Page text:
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What is the connection between Newton's laws of motion and his law of gravitation? Is there a connection where one suggests the other, or are they just two separate ideas that are assumed to be true?

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    $\begingroup$ They are completely separate, but neither was "assumed", not even at Newton's time. Some of the most important concepts of mechanics were already developed by Galileo and the motion of the planets suggested a law like the one that is named after Newton. There is a little bit of a controversy whether Newton was the first to notice that a 1/r potential could be used to explain planetary notion. $\endgroup$
    – CuriousOne
    Feb 16 '16 at 7:31
  • $\begingroup$ I meant assumed as in only proven experimentally and taken as laws of the universe without some mathematical derivation from another source. Like is the law of gravitation true just because we observe it without fail or can it be derived from Newton's motion laws. Or are the motion laws somehow related to gravity. $\endgroup$
    – BoddTaxter
    Feb 16 '16 at 7:37
  • $\begingroup$ They are different but there was also uncertainty as to whether inertial mass was different from gravitational mass. en.wikipedia.org/wiki/Mass#Inertial_vs._gravitational_mass $\endgroup$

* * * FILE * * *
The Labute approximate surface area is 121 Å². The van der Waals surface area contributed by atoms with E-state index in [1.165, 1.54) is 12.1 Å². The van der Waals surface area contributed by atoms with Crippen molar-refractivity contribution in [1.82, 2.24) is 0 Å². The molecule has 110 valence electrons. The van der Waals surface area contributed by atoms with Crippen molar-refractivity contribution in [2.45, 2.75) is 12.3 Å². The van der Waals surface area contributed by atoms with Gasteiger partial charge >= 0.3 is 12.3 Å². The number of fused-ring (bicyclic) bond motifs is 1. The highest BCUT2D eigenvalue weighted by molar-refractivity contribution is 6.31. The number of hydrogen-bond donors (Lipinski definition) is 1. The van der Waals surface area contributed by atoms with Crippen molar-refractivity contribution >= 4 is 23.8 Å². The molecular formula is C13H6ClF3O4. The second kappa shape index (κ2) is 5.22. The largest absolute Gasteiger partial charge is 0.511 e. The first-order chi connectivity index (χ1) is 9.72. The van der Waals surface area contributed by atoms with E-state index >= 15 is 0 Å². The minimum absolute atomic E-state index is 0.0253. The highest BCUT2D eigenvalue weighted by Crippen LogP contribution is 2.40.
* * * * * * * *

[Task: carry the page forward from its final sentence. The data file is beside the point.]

– Farcher
    Feb 16 '16 at 7:41
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    $\begingroup$ Laws in physics (or, more correctly, symmetries and equations of motion) are always derived from observation. They can not and are not being derived mathematically. $\endgroup$
    – CuriousOne
    Feb 16 '16 at 7:42
  • $\begingroup$ Well, you can apply newtons laws of motion while considering the gravitational forces. But , They are not actually derived from one another, if that was what you meant. Neither of them influences others existence! $\endgroup$
    – brainst
    Feb 16 '16 at 7:48
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The $F= \frac{GMm}{r^2}$ law (Or equivalently $U=-\frac{G M m}{r}$ potential law) can't be deduced from Newton's laws of motion. It's a little secret that parts of physics like this are, from a purely mathematical perspective, totally arbitrary.

For example, it's perfectly reasonable to play build-a-reality and plug in whatever interaction potentials you want. $U=\frac{A}{r^{12}}-\frac{B}{r^6}$ is a completely valid interaction in classical mechanics. It doesn't contradict anything.

In more modern physics the rules can be much more restrictive. (which is a good thing, because it means you can't just plug whatever you want into the theory!)

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Newton's Laws of Motion provide a framework for all types of forces, connecting observed motions to the forces that control them.

Newton's Universal Law of Gravitation tells you how to calculate the force of gravity. So if you want to solve a problem with gravity you use this law for the force, and the laws of motion to solve the problem.

Many practical problems include multiple forces, thus thre are force laws for friction, springs, etc. Some of these are just good approximations. Engineering uses all of them.

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